Credit: Darrow Montgomery/File

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Developer Chris Donatelli has agreed to refund $450,000 in utility payments that his company illegally charged residents of the Park 7 Apartments in Northeast, according a settlement announced today by the D.C. Office of the Attorney General.

The announcement comes two days after the D.C. Council awarded Donatelli Development a $47 million subsidy to build permanent supportive housing in Hill East for residents leaving homeless shelters.

Donatelli’s company at issue in the OAG settlement, Park 7 Residential, L.P., improperly charged more than 470 current and former residents for water despite lease agreements stating the cost of water was included in their rent. Since at least 2017, Donatelli’s company offered tenants renewed leases that shifted the responsibility for the cost of water to them without explaining the change. “Their representatives allegedly told tenants that the new leases would not be different from the old ones,” according to the OAG’s news release.

D.C. law says that expired leases automatically become month-to-month, so there is generally little incentive for tenants to renew lease agreements.

“Park 7 denies that is has violated any law, engaged in deceptive practices, or failed to provide its tenants with proper disclosure,” the settlement says.

Along with the $450,000 he will refund tenants, Donatelli will pay the District about $200,000 to cover the cost of the OAG investigation. His company is also required to audit its water metering system, and submit a report to the AG’s office, along with annual audits for the next two years.

“It’s unfortunate that it took our office to launch an investigation in order for the company to pay back tenants’ water bills that their leases explicitly said would be paid by the landlord,” says Ben Wiseman, director of the OAG’s consumer protection office.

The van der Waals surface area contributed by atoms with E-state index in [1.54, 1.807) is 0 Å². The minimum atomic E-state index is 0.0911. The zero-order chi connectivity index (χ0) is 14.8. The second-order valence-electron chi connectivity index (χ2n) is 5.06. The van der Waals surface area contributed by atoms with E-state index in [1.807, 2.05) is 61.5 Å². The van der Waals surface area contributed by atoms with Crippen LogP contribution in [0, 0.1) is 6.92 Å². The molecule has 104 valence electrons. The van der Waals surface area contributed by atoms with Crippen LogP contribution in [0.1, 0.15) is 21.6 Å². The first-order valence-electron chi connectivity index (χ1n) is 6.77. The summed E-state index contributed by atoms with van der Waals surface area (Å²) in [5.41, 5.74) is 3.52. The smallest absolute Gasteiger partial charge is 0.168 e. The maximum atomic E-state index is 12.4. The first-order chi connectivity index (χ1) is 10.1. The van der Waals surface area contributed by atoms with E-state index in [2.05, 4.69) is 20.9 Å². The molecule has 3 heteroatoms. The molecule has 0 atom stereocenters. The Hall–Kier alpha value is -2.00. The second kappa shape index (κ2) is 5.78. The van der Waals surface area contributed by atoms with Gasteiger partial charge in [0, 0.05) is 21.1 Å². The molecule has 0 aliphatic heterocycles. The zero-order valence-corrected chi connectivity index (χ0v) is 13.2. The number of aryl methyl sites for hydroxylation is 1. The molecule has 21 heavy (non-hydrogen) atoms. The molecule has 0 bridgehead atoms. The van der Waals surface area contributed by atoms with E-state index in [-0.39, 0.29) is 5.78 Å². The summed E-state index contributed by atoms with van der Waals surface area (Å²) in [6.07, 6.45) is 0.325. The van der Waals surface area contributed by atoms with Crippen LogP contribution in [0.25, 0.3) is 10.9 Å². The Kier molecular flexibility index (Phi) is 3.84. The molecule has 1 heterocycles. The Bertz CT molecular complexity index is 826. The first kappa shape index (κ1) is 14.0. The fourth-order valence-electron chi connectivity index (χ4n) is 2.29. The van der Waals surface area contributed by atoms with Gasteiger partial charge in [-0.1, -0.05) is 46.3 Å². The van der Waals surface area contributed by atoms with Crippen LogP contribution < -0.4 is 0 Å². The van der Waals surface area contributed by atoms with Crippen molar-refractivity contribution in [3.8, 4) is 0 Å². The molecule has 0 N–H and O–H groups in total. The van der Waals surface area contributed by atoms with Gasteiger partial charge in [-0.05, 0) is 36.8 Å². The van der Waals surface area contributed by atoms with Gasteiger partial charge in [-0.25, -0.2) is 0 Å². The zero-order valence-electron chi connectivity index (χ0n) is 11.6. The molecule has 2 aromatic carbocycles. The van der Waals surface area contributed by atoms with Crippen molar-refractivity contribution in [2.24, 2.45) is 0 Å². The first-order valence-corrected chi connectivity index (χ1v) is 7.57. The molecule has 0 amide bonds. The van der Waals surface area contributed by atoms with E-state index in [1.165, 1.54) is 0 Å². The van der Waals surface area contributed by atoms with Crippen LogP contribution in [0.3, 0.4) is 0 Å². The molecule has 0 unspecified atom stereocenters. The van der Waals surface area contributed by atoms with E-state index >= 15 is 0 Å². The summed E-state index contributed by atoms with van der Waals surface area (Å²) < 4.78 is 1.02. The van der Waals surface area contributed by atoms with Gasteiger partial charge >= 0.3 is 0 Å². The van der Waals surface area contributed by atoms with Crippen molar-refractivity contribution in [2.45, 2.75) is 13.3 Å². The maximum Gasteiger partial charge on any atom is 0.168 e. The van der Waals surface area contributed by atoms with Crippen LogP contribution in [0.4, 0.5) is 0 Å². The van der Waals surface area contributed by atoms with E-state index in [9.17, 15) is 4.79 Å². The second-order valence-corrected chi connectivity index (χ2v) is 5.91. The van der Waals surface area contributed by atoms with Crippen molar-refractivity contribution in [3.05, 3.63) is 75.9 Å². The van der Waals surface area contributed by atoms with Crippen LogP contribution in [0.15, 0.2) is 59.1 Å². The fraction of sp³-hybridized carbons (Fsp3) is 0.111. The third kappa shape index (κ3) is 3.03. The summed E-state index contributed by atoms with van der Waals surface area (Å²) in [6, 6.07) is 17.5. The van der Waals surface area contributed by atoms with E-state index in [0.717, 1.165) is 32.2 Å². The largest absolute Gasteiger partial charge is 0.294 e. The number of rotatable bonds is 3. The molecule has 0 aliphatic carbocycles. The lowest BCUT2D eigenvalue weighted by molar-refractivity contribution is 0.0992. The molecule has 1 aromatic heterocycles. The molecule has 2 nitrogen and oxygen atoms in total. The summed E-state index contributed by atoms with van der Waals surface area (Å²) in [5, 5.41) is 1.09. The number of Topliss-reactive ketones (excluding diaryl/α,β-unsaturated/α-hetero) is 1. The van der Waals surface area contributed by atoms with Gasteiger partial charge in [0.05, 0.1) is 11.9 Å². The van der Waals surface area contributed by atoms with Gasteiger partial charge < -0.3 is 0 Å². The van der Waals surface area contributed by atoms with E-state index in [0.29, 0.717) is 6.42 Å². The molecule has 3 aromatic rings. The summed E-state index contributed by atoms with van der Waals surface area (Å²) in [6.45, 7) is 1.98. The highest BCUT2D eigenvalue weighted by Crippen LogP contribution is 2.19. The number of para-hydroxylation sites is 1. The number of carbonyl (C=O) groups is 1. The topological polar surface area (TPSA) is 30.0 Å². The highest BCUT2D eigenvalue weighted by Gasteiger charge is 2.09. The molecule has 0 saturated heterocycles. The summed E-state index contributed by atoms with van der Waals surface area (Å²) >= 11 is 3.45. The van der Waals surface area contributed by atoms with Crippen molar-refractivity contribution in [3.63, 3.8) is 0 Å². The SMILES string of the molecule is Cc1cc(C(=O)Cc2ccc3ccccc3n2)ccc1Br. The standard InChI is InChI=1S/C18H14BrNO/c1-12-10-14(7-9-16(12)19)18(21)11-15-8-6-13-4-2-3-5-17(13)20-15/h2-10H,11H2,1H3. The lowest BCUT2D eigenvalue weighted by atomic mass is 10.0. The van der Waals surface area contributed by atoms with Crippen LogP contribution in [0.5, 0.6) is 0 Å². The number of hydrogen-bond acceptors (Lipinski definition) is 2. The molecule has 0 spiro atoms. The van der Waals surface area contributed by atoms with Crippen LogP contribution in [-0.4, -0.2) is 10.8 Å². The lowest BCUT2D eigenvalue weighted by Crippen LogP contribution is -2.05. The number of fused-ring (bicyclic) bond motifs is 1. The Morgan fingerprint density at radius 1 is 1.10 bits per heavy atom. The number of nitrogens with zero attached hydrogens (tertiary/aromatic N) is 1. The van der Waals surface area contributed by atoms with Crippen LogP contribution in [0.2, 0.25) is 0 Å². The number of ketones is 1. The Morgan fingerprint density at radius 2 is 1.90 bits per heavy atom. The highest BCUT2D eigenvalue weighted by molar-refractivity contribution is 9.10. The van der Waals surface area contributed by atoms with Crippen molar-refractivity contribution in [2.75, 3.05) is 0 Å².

In an emailed statement to City Paper, Donatelli writes that Park 7 tenants’ leases mistakenly included a provision requiring the landlord to pay for utilities. 

“A mistake was made, in good faith, by our prior management company regarding responsibility for water bills,” he writes. “Under the rental program put in place at the apartment building, Tenants are responsible for their own utilities, however, some of the leases indicated that the Landlord is responsible. When this error was discovered, we worked diligently with the OAG and the management company to resolve the discrepancy. The resulting agreement is a great outcome for our tenants. We look forward to a continuing good relationship with our tenants and the City.”

In February, Donatelli took over management of the building after removing the previous company, Edgewood Management. Tenants in the 377-unit building, almost all of which are designated as affordable housing, have raised issues with its conditions at least as far back as October 2018, when they threatened to withhold rent if their demands for repairs and maintenance were not met.

Tenants have described mouse and roach infestations, stained carpets, leaks, and water damage, and housing advocates have joined some tenants in brining attention to the demands on social media. Advocates with Stomp Out Slumlords (the housing advocacy arm of the Democratic Socialists of America), for example, have called attention to an unusually high number of eviction lawsuits filed against tenants at Park 7, though Donatelli has contested their data. 

Going forward, Wiseman says, Park 7 tenants whose leases originally required the landlord to pay their water bills will continue to enjoy that perk. Additionally, renewed leases that shifted the cost of water usage from the landlord to the tenant are not valid, according to the agreement. But the settlement has no bearing on future leases.

Wiseman says he cannot comment on any previous or ongoing OAG investigations involving Park 7 or any other Donatelli properties. However, referring to Park 7 tenants’ active social media campaign, he says the OAG is “aware there have been complaints about other issues.”